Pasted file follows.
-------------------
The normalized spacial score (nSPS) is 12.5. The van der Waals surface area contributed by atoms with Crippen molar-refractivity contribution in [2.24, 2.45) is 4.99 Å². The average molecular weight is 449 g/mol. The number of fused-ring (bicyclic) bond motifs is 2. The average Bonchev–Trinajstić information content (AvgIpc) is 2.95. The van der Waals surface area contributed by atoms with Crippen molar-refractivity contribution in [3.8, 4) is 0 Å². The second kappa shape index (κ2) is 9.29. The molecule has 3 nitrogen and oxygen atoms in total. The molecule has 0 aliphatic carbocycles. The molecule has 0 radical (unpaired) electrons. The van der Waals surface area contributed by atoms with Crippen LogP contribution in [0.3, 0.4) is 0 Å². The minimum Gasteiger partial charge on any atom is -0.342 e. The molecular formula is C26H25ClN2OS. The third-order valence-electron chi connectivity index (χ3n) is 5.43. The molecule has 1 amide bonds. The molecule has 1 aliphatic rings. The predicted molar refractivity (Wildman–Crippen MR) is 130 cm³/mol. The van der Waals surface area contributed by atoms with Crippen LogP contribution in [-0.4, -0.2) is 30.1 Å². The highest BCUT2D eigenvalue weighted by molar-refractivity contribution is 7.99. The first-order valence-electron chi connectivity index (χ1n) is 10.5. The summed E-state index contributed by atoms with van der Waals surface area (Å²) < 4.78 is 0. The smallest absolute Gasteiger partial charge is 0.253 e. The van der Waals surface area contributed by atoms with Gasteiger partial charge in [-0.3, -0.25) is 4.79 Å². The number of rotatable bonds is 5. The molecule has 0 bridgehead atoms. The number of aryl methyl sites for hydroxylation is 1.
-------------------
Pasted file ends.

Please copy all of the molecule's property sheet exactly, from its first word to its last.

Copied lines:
The normalized spacial score (nSPS) is 12.5. The van der Waals surface area contributed by atoms with Crippen molar-refractivity contribution in [2.24, 2.45) is 4.99 Å². The average molecular weight is 449 g/mol. The number of fused-ring (bicyclic) bond motifs is 2. The average Bonchev–Trinajstić information content (AvgIpc) is 2.95. The van der Waals surface area contributed by atoms with Crippen molar-refractivity contribution in [3.8, 4) is 0 Å². The second kappa shape index (κ2) is 9.29. The molecule has 3 nitrogen and oxygen atoms in total. The molecule has 0 aliphatic carbocycles. The molecule has 0 radical (unpaired) electrons. The van der Waals surface area contributed by atoms with Crippen LogP contribution in [0.3, 0.4) is 0 Å². The minimum Gasteiger partial charge on any atom is -0.342 e. The molecular formula is C26H25ClN2OS. The third-order valence-electron chi connectivity index (χ3n) is 5.43. The molecule has 1 amide bonds. The molecule has 1 aliphatic rings. The predicted molar refractivity (Wildman–Crippen MR) is 130 cm³/mol. The van der Waals surface area contributed by atoms with Crippen LogP contribution in [-0.4, -0.2) is 30.1 Å². The highest BCUT2D eigenvalue weighted by molar-refractivity contribution is 7.99. The first-order valence-electron chi connectivity index (χ1n) is 10.5. The summed E-state index contributed by atoms with van der Waals surface area (Å²) < 4.78 is 0. The smallest absolute Gasteiger partial charge is 0.253 e. The van der Waals surface area contributed by atoms with Gasteiger partial charge in [-0.3, -0.25) is 4.79 Å². The number of rotatable bonds is 5. The molecule has 0 bridgehead atoms. The number of aryl methyl sites for hydroxylation is 1.